The End of Operation Choke Point: More Questions Than Answers
The U.S. Department of Justice (DOJ) finally declared an end to Operation Choke Point, the Obama-era initiative that sought to eliminate legitimate short-term lenders’ access to the banking system through the coordinated backroom dealings of the DOJ, the Federal Deposit Insurance Corporation (FDIC) and the Office of the Comptroller of the Currency (OCC). This long-overdue move was followed by a letter from Acting Comptroller of the Currency Keith Noreika “rejecting the tactics and goals” of this prime example of government overreach.
However, even with the announcement of its end at DOJ, a few important questions about Operation Choke Point remain unresolved, particularly as the Consumer Financial Protection Bureau (CFPB) puts the finishing touches on its short-term lending rule, which stands to have even more significant consequences for regulated lenders.
What is being done to ensure that banking regulators follow the DOJ’s lead to officially end Operation Choke Point and to provide relief for affected companies?
Operation Choke Point resulted in Advance America’s loss of more than 20 banking relationships, and other short-term lenders and companies in a variety of legal industries deemed questionable by the Obama Administration endured similar consequences, affecting their ability to serve their customers. Prudential banking regulators must assure banks that there should be no reservations to resuming business with regulated, legal industries such as short-term lending.
Will there be any repercussions for those who masterminded Operation Choke Point?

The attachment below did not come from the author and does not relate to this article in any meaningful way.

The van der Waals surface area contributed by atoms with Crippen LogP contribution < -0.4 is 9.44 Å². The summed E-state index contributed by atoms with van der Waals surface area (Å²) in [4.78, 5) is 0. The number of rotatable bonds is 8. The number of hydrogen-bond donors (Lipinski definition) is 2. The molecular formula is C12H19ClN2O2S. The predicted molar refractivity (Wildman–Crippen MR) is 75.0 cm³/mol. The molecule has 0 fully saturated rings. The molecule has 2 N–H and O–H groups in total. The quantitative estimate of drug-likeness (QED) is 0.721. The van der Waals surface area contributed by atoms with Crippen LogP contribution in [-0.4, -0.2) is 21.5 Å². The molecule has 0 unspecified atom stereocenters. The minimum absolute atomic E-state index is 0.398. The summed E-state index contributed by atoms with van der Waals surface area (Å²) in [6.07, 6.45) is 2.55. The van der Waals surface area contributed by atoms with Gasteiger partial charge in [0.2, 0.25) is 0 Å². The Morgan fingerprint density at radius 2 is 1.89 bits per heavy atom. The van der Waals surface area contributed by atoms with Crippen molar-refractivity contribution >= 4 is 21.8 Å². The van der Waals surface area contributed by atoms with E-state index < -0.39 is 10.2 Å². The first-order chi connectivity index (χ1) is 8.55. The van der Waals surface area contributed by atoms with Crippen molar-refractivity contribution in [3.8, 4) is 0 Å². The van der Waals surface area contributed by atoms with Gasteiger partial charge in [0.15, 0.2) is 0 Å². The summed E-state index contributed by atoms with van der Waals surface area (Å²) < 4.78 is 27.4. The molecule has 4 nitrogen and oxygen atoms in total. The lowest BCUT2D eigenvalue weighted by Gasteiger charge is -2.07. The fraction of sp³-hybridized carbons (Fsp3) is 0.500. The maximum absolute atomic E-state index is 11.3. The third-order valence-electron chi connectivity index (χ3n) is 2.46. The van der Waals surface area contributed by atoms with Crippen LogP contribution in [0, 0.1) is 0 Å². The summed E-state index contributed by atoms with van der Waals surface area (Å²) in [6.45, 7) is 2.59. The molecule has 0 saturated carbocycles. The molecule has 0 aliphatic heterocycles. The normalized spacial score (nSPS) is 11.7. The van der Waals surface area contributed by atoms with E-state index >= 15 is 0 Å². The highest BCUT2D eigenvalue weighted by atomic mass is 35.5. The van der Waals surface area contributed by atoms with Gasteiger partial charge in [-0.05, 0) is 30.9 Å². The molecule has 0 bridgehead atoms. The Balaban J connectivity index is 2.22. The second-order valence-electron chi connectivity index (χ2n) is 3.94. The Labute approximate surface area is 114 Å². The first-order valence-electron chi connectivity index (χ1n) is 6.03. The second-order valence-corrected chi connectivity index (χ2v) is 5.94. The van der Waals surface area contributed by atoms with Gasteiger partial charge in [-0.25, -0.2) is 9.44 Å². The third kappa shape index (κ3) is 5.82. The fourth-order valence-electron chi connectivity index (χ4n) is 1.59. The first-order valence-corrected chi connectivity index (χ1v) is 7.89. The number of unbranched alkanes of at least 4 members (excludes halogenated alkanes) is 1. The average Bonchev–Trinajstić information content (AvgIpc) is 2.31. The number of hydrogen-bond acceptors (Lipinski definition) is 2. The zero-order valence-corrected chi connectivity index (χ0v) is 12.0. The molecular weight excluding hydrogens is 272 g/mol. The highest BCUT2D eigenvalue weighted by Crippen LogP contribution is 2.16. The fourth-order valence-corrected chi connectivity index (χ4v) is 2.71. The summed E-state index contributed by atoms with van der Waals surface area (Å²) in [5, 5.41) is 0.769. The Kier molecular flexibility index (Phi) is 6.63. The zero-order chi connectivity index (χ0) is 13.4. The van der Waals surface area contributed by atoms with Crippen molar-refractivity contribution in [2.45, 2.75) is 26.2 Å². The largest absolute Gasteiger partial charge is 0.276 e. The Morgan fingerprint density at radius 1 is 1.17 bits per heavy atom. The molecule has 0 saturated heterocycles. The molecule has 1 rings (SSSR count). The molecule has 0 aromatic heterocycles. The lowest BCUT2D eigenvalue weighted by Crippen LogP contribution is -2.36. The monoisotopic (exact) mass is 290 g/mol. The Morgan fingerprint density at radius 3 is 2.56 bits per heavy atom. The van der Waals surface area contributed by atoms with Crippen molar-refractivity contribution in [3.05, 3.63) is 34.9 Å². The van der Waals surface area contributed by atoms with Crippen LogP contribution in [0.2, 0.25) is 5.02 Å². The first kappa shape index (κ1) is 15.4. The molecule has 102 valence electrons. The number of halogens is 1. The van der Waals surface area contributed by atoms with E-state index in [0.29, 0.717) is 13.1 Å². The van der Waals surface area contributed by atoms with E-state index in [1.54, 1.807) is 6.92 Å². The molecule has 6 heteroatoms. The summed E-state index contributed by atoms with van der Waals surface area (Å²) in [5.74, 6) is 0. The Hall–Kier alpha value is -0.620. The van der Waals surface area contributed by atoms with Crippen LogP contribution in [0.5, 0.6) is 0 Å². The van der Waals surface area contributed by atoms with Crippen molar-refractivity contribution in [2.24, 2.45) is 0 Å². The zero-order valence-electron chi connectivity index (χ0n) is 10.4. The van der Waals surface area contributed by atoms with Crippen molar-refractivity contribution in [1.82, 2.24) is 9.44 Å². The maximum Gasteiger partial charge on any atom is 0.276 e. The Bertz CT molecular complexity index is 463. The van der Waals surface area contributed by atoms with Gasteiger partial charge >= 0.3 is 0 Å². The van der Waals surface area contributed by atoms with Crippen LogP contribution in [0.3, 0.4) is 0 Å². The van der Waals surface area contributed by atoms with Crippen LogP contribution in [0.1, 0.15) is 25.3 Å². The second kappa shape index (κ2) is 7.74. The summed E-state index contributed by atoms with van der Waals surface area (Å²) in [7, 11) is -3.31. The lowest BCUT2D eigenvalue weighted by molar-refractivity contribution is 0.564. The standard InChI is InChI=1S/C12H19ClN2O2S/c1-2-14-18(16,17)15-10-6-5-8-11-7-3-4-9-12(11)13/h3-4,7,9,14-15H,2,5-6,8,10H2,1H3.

Many of the bureaucrats behind Operation Choke Point remain in government positions, particularly at the FDIC. As documented in a House Oversight and Government Reform report and the FDIC Inspector General’s report, these individuals very clearly allowed their personal disdain for and bias against short-term lending to motivate their regulatory actions. Operation Choke Point and the CFPB’s rulemaking process suggest a toxic culture within government agencies, which has empowered officials to unjustly attack and disadvantage legal businesses out of personal animus. This culture is no doubt in part due to the revolving door between agencies such as the FDIC and CFPB and activist organizations.
To what extent did the CFPB coordinate with the agencies involved in Operation Choke Point?
It seems more than coincidence that just as the CFPB was researching and preparing its short-term lending rule, the Obama Administration’s DOJ, FDIC, OCC, and Federal Reserve deployed an effort designed to cut off these very same regulated lenders’ access to the banking system - a necessity for any business’s operations, but especially for retail financial services companies. CFPB Director Richard Cordray dodged Congressional inquiries about the CFPB’s knowledge of and involvement in Operation Choke Point, but the CFPB did use Choke Point-like measures in going after the payment processors for debt collectors. On Friday, a U.S. District Court judge dismissed the CFPB’s lawsuit against the payment processors, saying the Bureau acted in “bad faith” and demonstrated a "willful disregard" for, and "an unwillingness to comply" with, court instructions. The case was widely seen as an example of overreach by the CFPB. The judge’s ruling serves as a stinging rebuke of the Bureau’s conduct.
Oversight from government agencies’ independent inspectors general exposed the illegal practices of Operation Choke Point. The CFPB doesn’t have its own inspector general, nor is it subject to Congressional oversight. Meanwhile, in just the latest example of activist groups’ regulatory capture of the CFPB, The Wall Street Journal reports that the Bureau has decided to short circuit its rulemaking, and will narrow the scope of its short-term, small-dollar lending rule to focus only on two-week payday loans. This approach, designed to expedite the rule’s issuance, was first urged by activist Michael Calhoun of the Center for Responsible Lending in a May 18, 2017 ex parte meeting, and comes as rumors fly about Director Cordray’s potential plans to leave the CFPB in the coming days to declare his candidacy for governor of Ohio.